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  • just a conservative girl 4:12 PM on 02/11/2014 Permalink | Reply
    Tags: , , , , , , , , threatening behavior, women   

    Feminist Blogger Now In Fear – Men May Have Discovered That We Are On To Them 

    A “radical feminist” blogger wrote a post a while back on how all “Penis in Vagina” or PIV intercourse is rape.  Of course myself and others who read this dribble rebutted and or made fun of the post.  Well, that caused more traffic at her blog.  Most bloggers are happy to get additional traffic.  Isn’t the entire point of writing these posts is getting others to read them?  Not in her case.

    When men view our blogs in such large numbers, it’s a threat. They’re not just looking at it, they view it with the intent of harming radical feminists and women in general. They do it to collect information so they know what next to do to prevent women from going there. They batter radfem work in public for all women to see and show the result of their verbal and written battering as an example of what will await women if they do, think or say the same. They write nasty and threatening comments, that in order to trash, I have to read at least a few words of. Even though it doesn’t hurt my feelings, they are still harmful and inevitably affect my thoughts.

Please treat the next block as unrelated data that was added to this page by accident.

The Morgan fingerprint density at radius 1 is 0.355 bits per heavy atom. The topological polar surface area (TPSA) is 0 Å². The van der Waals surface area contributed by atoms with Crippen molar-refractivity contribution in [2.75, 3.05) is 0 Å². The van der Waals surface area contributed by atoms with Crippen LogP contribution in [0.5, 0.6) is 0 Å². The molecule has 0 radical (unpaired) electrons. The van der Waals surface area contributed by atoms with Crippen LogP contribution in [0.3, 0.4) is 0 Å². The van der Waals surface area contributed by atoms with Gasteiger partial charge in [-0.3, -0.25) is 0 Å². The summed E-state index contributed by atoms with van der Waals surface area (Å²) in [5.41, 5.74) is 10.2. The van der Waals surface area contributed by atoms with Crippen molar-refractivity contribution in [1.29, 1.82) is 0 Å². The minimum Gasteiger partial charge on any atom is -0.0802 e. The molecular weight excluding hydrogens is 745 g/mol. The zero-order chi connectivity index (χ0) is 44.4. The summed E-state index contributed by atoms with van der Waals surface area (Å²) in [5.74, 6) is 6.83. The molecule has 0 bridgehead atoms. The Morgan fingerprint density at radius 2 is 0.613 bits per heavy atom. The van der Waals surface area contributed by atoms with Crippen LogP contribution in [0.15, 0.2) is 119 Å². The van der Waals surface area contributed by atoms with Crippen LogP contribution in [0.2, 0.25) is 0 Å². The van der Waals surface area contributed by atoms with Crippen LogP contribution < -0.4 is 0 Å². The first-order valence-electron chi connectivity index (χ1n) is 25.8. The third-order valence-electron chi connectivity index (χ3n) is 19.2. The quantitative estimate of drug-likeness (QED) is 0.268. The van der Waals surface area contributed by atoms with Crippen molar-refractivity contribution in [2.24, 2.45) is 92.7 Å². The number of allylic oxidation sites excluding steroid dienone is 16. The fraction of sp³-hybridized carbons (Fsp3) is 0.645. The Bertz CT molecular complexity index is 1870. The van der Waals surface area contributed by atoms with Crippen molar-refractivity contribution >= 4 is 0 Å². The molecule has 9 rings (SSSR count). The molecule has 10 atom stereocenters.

How exactly does she know the gender of the those making the hits?  I need to update my analytics, I don’t these type of break-downs immediately.  Anyhoo, at least some are men.  Those men are hateful beasts that only want to destroy.

    85,000, that’s the maximum number of views I had in one day a couple of weeks ago when the liberals and MRAs circulated my PIV blogpost for punishment. Unlike a normal blogger, attracting 85,000 hits isn’t something I want to celebrate. It’s threatening: you know they’re after you, it only means you’ve hit men’s radar and you have no idea what they plan to do. Will they attempt to hack into my blog? Will they try to find info about me? The kinds of thought this leads me to is 85,000 men going after me in real life. Probably a bit less if you discount the women. If that happened, how on earth could I hide from tens of thousands of men?

    There is no denying there is a whole lot of crazy out there, but hey isn’t this type of talk adding to it?  I mean does she really believe that men are worried about her getting the word out that having intercourse is rape that they want to silence her?  We. Must. Not. Let. This. Out.  She must be stopped at all costs.  She is letting out their little secret.  They only want intercourse to subjugate us.  We are nothing without them and they must be allowed to continue to rule the world.  Oh my.